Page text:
Graduate Composition Colloquium No. 3
– Miller Puckette –
Why we need a good graphical score language, and why we don’t have one
Since the 1970s (if not earlier) computer music researchers have been developing graphics-based languages for describing musical data structures that a computer could render into sound. Although the idea sounds natural enough, no solution has yet gained wide acceptance (not counting the common practice music notation packages, which describe notes rather than sounds themselves). My own attempts haven’t fared batter than anyone else’s. This talk won’t so much make a new proposal as consider carefully what it is that makes the problem hard.
Miller Puckette obtained a B.S. in Mathematics from MIT (1980) and Ph. D. in Mathematics from Harvard (1986). He was a member of MIT’s Media Lab from its inception until 1987, and then a researcher at IRCAM (l’Institut de Recherche et de Coordination Musique/Acoustique), founded by composer and conductor Pierre Boulez. At IRCAM he wrote Max, a widely used computer music software environment, released commercially by Opcode Systems in 1990 and now available from Cycling74.com.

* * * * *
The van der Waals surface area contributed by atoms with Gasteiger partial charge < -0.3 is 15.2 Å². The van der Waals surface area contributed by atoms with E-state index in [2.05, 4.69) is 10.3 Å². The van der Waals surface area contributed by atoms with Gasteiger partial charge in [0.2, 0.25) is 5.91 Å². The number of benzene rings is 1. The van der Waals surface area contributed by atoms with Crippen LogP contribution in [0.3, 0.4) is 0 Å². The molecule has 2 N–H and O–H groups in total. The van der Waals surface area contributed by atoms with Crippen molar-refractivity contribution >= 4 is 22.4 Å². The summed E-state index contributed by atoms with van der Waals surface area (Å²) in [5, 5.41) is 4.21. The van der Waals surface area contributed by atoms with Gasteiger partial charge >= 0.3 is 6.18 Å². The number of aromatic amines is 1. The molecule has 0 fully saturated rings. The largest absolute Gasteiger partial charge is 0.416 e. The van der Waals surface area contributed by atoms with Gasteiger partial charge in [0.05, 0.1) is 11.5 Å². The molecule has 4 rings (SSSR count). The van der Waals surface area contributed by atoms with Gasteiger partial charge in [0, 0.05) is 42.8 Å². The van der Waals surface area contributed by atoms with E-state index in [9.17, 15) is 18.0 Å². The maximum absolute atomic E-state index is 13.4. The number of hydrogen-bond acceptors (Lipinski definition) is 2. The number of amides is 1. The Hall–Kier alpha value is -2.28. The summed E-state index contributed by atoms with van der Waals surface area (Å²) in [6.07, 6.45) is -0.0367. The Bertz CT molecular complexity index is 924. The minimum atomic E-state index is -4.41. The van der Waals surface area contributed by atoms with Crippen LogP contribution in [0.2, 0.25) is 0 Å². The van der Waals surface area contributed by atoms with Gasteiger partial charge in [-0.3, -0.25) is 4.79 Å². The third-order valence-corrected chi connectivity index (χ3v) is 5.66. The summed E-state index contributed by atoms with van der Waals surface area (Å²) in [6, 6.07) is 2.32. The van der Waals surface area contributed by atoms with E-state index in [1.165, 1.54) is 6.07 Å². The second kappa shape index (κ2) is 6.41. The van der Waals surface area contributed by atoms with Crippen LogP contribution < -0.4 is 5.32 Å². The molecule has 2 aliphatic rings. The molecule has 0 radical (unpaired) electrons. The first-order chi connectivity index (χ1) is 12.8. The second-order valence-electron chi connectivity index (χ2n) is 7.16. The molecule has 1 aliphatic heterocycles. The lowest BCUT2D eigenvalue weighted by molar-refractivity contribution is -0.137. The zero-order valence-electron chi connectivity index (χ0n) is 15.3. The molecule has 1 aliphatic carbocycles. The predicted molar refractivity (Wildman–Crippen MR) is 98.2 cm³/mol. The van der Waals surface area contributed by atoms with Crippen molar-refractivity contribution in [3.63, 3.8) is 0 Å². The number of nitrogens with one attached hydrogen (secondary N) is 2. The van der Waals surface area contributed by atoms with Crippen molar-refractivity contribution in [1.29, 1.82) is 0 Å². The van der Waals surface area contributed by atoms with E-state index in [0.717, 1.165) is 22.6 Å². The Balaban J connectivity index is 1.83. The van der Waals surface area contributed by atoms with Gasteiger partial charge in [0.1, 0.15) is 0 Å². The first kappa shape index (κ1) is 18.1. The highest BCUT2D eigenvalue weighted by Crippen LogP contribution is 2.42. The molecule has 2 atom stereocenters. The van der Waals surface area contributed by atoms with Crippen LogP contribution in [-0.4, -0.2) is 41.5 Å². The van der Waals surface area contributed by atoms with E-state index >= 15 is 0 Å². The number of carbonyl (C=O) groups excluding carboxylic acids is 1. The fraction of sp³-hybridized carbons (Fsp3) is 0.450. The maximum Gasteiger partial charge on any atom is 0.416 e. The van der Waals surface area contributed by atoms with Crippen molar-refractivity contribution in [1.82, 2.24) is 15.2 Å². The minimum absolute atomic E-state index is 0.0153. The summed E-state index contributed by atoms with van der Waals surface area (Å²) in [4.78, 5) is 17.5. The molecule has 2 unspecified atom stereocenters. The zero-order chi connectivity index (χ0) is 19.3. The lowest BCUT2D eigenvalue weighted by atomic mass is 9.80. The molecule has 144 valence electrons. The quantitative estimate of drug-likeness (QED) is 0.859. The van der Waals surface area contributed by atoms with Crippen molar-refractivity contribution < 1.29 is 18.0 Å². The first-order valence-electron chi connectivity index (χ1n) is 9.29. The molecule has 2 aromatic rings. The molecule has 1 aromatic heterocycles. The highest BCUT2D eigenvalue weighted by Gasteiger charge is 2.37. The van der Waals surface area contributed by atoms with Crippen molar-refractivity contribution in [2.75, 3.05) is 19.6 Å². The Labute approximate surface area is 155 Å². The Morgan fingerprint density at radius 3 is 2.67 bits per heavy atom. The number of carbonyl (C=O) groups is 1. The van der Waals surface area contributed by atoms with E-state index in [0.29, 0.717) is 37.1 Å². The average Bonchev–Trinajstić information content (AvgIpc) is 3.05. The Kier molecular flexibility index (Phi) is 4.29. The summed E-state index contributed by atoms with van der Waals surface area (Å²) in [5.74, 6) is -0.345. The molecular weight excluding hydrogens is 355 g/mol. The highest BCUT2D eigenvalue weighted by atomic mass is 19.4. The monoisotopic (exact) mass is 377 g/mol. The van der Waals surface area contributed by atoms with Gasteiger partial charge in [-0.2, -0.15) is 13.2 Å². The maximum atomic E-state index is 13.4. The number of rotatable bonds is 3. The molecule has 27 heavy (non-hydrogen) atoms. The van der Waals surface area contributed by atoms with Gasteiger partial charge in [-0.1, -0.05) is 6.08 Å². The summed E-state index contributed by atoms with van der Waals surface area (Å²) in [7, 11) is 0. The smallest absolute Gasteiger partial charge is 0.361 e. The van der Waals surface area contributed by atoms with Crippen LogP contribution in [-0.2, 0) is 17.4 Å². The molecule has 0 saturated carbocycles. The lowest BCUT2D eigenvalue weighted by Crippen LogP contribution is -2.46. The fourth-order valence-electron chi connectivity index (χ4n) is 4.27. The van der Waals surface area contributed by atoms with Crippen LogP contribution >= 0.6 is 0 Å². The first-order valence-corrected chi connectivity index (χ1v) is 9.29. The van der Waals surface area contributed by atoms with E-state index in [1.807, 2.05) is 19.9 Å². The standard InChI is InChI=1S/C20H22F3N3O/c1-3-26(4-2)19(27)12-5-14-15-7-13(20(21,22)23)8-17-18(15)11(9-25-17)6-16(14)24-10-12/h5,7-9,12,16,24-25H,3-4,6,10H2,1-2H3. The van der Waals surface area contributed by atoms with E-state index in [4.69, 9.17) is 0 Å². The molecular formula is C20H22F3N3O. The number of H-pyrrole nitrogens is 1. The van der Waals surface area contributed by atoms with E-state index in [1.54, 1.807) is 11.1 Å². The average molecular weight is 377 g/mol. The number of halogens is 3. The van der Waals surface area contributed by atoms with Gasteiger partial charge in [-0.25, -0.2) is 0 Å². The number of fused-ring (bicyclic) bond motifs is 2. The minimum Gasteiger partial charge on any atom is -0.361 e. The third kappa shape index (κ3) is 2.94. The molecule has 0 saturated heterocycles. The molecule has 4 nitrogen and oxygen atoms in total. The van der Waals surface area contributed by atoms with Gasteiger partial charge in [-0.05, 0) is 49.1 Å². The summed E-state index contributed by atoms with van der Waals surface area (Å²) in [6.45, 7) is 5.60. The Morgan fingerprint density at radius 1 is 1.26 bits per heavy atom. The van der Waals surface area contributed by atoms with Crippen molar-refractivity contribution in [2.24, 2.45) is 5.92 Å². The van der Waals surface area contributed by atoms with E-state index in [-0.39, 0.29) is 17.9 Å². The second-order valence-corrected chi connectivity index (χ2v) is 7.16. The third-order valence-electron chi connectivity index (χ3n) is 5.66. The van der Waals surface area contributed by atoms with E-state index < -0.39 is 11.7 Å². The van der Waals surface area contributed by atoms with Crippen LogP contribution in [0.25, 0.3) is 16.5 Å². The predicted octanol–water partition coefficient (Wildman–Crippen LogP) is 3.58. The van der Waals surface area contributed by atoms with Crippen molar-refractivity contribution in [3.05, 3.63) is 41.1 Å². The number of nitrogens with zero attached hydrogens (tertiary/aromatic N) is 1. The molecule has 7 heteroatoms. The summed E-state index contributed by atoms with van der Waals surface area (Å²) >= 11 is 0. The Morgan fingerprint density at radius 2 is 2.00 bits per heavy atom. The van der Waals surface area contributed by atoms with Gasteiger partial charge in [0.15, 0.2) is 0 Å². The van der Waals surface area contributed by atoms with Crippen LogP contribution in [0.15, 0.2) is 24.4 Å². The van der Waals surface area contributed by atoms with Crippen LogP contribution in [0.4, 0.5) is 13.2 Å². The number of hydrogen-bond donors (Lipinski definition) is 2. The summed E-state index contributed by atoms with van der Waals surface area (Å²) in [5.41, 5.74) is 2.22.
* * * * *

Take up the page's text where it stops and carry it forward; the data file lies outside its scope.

Puckette joined the Music department of the University of California, San Diego in 1994, where he is now professor. From 2000 to 2011 he was Associate Director of Center for Research in Computing and the Arts (CRCA) at UCSD.
He is currently working on Pure Data (“Pd”), a leading open-source real-time multimedia arts programming environment, with software contributions by many others worldwide. Puckette has collaborated with many artists and musicians, including Philipe Manoury (whose Sonus ex Machina cycle was the first major work to use Max), and Rand Steiger, and Vibeke Sorensen (as part of the Global Visual Music project). Since 2004 he has performed with the Convolution Brothers.